Plant physiologist Catherine Grieve (left) and
halophyte biologist Christy Carter measure the height of stock (Matthiola
incana) growing in special sand tanks. Click the image for more information
story to find out more.
Can Stand the Salt--and Save Precious Water
By Erin Peabody
August 2, 2004
With their papery-thin petals and
ornate blooms, many of the fresh-cut flowers used to fill a florist's bright
bouquet might seem high-maintenance to grow. But
Agricultural Research Service scientist
Catherine Grieve has found that some commercially important floral
species--including cultivars of stock and celosia--aren't necessarily fussy
when it comes to the quality of one of their key needs, water.
Grieve, a plant physiologist, works at the ARS
George E. Brown Jr. Salinity
Laboratory in Riverside, Calif. In that state, greenery and cut flowers
such as daisies, sunflowers and statice make up a $300 million-a-year industry.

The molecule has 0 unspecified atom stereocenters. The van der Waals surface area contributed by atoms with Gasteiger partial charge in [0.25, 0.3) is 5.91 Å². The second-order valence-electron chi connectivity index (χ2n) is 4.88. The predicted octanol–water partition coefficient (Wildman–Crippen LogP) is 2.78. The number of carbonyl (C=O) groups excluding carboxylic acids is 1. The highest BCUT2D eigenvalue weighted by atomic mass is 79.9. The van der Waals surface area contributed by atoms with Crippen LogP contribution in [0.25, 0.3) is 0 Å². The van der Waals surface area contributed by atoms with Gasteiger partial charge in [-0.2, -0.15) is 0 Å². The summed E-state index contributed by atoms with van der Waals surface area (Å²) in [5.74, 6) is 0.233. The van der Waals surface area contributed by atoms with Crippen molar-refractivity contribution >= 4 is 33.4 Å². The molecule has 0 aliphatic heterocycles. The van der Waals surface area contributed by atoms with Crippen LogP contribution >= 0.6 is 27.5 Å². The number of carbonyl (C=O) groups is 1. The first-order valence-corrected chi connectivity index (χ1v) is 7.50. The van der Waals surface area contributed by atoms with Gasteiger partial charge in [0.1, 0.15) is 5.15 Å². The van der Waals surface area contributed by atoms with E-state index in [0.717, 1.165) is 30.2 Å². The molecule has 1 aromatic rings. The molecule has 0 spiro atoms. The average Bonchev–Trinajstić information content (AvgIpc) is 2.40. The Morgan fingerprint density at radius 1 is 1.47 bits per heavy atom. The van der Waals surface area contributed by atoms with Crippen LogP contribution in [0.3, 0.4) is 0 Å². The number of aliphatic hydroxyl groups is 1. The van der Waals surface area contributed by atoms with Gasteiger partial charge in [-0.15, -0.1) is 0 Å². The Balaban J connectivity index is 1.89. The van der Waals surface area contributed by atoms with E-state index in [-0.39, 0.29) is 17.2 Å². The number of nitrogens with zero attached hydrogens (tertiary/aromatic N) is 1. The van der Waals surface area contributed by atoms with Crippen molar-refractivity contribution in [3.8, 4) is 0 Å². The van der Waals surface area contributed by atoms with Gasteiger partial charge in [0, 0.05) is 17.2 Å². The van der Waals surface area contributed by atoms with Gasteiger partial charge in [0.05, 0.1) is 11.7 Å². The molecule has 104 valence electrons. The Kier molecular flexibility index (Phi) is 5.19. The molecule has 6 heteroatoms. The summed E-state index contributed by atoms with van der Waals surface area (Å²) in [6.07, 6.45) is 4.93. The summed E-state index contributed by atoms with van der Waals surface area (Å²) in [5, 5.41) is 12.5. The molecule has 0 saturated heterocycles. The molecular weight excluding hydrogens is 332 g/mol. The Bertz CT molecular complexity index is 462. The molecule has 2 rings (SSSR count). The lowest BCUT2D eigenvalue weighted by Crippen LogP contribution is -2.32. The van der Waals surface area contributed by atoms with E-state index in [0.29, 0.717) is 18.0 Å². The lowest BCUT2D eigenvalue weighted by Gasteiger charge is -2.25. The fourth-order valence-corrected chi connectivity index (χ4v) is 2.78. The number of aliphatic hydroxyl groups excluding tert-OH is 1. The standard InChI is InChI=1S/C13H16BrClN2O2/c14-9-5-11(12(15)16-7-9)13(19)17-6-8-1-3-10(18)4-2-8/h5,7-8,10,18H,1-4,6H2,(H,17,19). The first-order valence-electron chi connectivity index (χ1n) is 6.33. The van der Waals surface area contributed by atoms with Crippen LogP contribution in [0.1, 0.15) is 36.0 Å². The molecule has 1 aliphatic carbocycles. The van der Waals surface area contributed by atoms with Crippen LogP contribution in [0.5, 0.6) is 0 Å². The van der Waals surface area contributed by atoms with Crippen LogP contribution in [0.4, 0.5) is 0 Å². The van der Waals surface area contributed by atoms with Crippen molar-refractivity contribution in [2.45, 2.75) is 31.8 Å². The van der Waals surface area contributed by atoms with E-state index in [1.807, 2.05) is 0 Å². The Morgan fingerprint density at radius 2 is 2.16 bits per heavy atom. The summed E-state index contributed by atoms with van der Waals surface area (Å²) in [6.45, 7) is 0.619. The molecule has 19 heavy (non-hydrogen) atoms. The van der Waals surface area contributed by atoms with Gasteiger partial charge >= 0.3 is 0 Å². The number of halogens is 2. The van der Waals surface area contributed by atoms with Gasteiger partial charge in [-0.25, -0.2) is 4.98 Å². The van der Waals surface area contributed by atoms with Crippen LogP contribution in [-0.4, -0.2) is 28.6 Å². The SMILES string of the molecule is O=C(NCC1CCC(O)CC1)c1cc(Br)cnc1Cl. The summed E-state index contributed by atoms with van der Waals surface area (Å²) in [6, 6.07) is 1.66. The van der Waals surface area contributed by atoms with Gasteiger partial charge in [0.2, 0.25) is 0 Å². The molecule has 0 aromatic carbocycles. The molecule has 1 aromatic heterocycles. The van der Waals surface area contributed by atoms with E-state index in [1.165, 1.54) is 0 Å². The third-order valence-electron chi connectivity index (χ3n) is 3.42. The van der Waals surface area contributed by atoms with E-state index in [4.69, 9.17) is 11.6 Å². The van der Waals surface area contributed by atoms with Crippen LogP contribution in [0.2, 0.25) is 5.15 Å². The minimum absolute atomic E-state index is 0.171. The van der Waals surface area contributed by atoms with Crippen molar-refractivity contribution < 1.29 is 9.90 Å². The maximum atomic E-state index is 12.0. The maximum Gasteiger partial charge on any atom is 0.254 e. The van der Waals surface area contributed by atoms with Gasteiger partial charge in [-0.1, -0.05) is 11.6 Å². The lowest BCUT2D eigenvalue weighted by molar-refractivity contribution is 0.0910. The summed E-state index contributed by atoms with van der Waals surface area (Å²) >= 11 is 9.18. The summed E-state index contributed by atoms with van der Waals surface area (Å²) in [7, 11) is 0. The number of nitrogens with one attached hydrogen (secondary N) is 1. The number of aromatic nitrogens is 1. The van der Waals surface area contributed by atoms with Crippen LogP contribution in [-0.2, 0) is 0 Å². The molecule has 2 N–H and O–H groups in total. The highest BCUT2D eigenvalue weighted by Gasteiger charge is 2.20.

But flower growers, especially along the coast and in inland valleys, are
having a hard time accessing quality water that lacks potentially
Salts--including chlorides of calcium, magnesium and sodium--often become a
problem when growers recycle water repeatedly to irrigate their crops, a common
practice in water-scarce regions. Salts are also easing their way into
groundwater supplies along California's coastline where high demands for water,
often in the form of overdrawn wells, are literally pulling seawater into
Grieve is trying to find floral species that can progress normally through
their life cycles while being irrigated with waters containing a variety of
salts representative of those present in different parts of the state. Her
findings can help growers make use of waters once considered undesirable,
thereby cutting their costs and conserving higher-quality water resources.
With help from Donald Suarez, a soil scientist and director of the Riverside
laboratory, and Christy Carter, a halophyte biologist, Grieve is studying an
array of cut-flower species, including varieties of statice, sunflowers,
snapdragons and celosia.
Those that have fared well for Grieve, despite the salty conditions, include
cultivars of sweet-smelling Matthioloa incana, or stock; ornamental
sunflower, and the more exotic Celosia species.
more about the research in the August issue of Agricultural Research
ARS is the U.S. Department of
Agriculture's chief scientific research agency.